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Concerns over violence at prison

Inspectors have raised fears over high levels of violence at a prison with a high population of gang members , inspectors have warned.

In 2013, there were 254 fights and assaults at Isis prison, which holds young men aged 18 to 30, with 120 in the previous six months, Her Majesty’s Inspectorate of Prisons (HMIP) said.

Many incidents were serious and some involved gangs at the prison in south-east London, HMIP said, with a higher proportion than usual involving weapons.

There were many planned assaults involving a number of inmates against a single prisoner, and some incidents were known to be gang related, inspectors added.

Last month, figures released by the Ministry of Justice painted a bleak picture of English and Welsh prisons with high levels of violence, including attacks on prison staff hitting the highest level for six years.

Nick Hardwick, chief inspector of prisons, said: ” The location of the prison, the volatile population it holds and continuing staff shortages mean the risks and challenges it faces are significant.

“Opening any new prison is complicated and although Isis has now been open for three years it is still in a settling phase.”

In late 2013, staff shortages had led to a restricted emergency regime which although intended to be temporary, was still in place at the time of the unannounced inspection in February.

Inspectors said the restricted regime had presented a temporary solution by keeping identified gangs apart.

However, the report added this was “an unsophisticated plan and inadequate as a long-term solution”.

However, inspectors did praise the high level of prisoners – three quarters – who go into employment or training on release.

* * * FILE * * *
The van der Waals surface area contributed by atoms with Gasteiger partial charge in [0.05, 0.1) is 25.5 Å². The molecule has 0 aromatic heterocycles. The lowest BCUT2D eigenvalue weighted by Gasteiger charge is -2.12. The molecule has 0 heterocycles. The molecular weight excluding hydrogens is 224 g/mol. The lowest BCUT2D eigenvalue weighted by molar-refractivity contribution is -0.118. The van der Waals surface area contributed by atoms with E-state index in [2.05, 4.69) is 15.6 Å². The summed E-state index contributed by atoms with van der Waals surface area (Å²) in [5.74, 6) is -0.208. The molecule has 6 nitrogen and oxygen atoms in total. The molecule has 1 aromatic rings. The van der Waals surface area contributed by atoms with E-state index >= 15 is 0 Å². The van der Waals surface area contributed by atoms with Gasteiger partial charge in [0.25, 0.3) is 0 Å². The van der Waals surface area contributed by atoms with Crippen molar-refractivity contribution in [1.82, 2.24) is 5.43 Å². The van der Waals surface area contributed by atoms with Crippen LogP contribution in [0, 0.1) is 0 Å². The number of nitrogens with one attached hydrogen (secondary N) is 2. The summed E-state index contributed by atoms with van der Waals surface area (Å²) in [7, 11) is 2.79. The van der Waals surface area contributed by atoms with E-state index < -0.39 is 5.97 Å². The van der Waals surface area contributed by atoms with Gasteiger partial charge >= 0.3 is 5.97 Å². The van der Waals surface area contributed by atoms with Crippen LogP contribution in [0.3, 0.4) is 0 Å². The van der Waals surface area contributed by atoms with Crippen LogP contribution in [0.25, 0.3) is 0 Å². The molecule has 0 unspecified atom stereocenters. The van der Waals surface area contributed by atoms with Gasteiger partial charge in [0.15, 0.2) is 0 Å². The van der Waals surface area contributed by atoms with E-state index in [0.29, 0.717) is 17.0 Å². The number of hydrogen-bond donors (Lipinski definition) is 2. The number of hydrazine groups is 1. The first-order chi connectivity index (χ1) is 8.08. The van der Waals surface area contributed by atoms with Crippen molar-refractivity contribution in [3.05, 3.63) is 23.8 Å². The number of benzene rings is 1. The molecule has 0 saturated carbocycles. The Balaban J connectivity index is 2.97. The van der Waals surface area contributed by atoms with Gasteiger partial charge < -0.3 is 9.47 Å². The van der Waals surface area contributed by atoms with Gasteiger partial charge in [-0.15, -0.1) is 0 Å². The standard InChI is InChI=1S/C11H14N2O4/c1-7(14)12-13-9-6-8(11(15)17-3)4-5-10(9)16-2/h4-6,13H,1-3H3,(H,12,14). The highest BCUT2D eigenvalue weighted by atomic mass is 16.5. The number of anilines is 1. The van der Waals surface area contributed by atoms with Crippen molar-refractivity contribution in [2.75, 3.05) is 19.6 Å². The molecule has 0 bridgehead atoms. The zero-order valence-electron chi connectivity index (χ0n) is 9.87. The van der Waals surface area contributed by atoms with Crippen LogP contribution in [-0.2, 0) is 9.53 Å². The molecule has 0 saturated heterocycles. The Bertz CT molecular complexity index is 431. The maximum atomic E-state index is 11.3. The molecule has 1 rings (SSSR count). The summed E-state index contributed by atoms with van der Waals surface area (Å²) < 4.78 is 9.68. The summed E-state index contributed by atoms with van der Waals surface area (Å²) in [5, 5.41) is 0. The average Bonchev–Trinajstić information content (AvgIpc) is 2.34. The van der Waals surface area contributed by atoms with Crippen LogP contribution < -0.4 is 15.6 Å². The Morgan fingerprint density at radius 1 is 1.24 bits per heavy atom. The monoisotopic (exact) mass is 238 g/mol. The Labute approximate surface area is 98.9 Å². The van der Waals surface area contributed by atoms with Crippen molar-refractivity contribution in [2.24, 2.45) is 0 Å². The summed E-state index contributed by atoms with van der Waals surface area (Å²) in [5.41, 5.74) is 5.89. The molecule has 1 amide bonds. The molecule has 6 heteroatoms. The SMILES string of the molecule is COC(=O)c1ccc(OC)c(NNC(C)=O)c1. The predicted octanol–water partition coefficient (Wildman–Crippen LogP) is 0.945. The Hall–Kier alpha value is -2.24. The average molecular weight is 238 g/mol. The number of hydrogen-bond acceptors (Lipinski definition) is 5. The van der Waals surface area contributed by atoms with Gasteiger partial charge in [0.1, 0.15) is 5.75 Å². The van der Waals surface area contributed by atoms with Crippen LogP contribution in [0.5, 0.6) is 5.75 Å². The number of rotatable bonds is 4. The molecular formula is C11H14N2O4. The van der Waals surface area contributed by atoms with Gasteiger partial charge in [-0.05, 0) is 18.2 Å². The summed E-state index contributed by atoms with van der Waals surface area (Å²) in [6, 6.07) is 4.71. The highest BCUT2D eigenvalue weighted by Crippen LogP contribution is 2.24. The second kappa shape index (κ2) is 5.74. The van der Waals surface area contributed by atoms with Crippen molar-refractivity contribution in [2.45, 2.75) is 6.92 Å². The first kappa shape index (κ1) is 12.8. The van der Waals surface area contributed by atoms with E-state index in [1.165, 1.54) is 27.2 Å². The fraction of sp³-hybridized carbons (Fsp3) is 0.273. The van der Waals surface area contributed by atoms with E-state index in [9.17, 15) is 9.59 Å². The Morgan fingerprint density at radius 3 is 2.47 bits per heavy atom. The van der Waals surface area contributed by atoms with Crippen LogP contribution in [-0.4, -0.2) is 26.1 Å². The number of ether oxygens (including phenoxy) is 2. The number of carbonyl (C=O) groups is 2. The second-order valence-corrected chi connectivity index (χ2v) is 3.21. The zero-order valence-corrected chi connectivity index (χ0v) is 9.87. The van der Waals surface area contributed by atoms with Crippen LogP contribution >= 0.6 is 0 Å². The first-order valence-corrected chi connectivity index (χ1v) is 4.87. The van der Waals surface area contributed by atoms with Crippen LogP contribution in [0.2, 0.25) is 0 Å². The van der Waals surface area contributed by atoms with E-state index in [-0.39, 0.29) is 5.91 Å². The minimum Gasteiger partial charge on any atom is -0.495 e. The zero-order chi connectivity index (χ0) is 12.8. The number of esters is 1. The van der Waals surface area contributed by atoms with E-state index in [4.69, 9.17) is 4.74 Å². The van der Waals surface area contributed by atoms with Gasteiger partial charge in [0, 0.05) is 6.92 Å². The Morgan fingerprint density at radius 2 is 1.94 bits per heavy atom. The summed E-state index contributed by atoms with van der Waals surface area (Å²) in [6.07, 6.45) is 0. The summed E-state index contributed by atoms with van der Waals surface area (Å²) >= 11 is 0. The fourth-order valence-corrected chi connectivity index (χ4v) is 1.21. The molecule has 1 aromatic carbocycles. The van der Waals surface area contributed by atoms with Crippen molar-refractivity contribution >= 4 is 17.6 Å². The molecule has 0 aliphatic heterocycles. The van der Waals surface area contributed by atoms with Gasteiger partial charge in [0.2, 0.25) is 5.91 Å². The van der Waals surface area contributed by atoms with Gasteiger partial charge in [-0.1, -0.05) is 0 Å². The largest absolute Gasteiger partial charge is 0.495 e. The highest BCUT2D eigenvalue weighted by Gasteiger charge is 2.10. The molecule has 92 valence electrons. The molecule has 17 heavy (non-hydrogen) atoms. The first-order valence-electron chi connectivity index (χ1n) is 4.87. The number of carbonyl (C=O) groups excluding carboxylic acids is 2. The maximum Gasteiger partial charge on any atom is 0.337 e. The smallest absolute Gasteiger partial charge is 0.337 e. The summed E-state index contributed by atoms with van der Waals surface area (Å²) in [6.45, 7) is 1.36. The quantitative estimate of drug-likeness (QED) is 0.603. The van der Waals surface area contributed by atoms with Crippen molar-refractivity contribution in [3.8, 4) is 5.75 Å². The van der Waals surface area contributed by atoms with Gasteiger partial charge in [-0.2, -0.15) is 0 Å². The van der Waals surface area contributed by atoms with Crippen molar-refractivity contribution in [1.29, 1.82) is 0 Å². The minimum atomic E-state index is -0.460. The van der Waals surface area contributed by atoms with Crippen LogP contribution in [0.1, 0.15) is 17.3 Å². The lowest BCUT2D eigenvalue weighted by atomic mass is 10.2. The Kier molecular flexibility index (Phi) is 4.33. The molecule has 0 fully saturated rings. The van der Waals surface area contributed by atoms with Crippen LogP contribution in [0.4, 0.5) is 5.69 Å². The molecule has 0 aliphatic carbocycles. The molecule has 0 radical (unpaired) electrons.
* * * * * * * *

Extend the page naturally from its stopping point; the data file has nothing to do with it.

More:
Michael Spurr, chief executive of the National Offender Management Service, said: ” Isis manages a difficult population of young adult men – many of whom are serving sentences for violence and have links with London gangs.

“The Governor and his staff have done some excellent work with the police to challenge gang affiliation and are committed to tackling and reducing violence.

“As the Chief Inspector makes clear, Isis is an improving prison. In particular, it is doing really good work to support resettlement. Three quarters of prisoners go into employment or training on release – this is crucial for successful rehabilitation.

“Recruitment is taking place to address the staff shortfalls and the prison is currently receiving detached duty support from other prisons to ensure it can deliver a consistent and safe regime.”

Juliet Lyon, director of the Prison Reform Trust, said: ” If we want our prisons to release young men less likely to offend again and more likely to withdraw from gangs and lead a responsible life, we have to do better than a grossly under-staffed, cash-strapped, overcrowded warehouse with a restricted regime where there are five serious assaults or fights a week.

“Time and again the Justice Secretary claims he is transforming rehabilitation, yet here is another example of a violent institution where far too many young prisoners spend the working day locked down with little or nothing to do save for half an hour of exercise.”

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